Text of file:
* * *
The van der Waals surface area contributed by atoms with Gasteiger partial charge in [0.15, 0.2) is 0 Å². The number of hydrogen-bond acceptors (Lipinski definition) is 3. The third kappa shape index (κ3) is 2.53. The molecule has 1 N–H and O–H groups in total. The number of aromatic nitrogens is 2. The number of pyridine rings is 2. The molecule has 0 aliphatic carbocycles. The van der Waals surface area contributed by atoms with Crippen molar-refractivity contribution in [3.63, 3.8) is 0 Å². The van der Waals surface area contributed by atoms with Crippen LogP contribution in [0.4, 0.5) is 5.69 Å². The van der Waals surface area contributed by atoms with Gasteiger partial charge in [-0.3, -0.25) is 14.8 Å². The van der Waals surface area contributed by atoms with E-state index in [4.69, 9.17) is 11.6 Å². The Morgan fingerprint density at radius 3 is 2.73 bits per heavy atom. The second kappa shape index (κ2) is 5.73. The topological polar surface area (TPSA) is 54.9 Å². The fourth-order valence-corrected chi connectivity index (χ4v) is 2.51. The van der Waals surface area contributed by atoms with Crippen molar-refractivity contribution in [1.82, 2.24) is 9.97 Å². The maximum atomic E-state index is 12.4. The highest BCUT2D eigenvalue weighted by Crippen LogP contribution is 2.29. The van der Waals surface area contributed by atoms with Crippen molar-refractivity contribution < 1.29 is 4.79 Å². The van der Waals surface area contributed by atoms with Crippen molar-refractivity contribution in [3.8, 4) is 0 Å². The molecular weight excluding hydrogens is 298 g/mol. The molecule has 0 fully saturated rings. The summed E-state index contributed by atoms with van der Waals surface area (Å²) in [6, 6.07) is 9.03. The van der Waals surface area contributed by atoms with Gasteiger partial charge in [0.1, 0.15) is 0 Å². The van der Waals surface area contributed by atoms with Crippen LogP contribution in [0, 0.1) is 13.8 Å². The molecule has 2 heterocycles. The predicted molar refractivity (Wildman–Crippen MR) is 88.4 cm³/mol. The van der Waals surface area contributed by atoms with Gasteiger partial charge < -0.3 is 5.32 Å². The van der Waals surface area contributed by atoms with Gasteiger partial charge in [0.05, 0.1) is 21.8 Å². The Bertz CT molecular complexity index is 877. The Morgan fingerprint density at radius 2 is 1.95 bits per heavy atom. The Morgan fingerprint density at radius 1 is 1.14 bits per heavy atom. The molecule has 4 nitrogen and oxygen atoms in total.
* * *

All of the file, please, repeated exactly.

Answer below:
The van der Waals surface area contributed by atoms with Gasteiger partial charge in [0.15, 0.2) is 0 Å². The number of hydrogen-bond acceptors (Lipinski definition) is 3. The third kappa shape index (κ3) is 2.53. The molecule has 1 N–H and O–H groups in total. The number of aromatic nitrogens is 2. The number of pyridine rings is 2. The molecule has 0 aliphatic carbocycles. The van der Waals surface area contributed by atoms with Crippen molar-refractivity contribution in [3.63, 3.8) is 0 Å². The van der Waals surface area contributed by atoms with Crippen LogP contribution in [0.4, 0.5) is 5.69 Å². The van der Waals surface area contributed by atoms with Gasteiger partial charge in [-0.3, -0.25) is 14.8 Å². The van der Waals surface area contributed by atoms with E-state index in [4.69, 9.17) is 11.6 Å². The Morgan fingerprint density at radius 3 is 2.73 bits per heavy atom. The second kappa shape index (κ2) is 5.73. The topological polar surface area (TPSA) is 54.9 Å². The fourth-order valence-corrected chi connectivity index (χ4v) is 2.51. The van der Waals surface area contributed by atoms with Crippen molar-refractivity contribution in [1.82, 2.24) is 9.97 Å². The maximum atomic E-state index is 12.4. The highest BCUT2D eigenvalue weighted by Crippen LogP contribution is 2.29. The van der Waals surface area contributed by atoms with Crippen molar-refractivity contribution < 1.29 is 4.79 Å². The van der Waals surface area contributed by atoms with Crippen molar-refractivity contribution in [3.8, 4) is 0 Å². The molecular weight excluding hydrogens is 298 g/mol. The molecule has 0 fully saturated rings. The summed E-state index contributed by atoms with van der Waals surface area (Å²) in [6, 6.07) is 9.03. The van der Waals surface area contributed by atoms with Gasteiger partial charge in [0.1, 0.15) is 0 Å². The van der Waals surface area contributed by atoms with Crippen LogP contribution in [0, 0.1) is 13.8 Å². The molecule has 2 heterocycles. The predicted molar refractivity (Wildman–Crippen MR) is 88.4 cm³/mol. The van der Waals surface area contributed by atoms with Gasteiger partial charge < -0.3 is 5.32 Å². The van der Waals surface area contributed by atoms with Gasteiger partial charge in [0.05, 0.1) is 21.8 Å². The Bertz CT molecular complexity index is 877. The Morgan fingerprint density at radius 2 is 1.95 bits per heavy atom. The Morgan fingerprint density at radius 1 is 1.14 bits per heavy atom. The molecule has 4 nitrogen and oxygen atoms in total.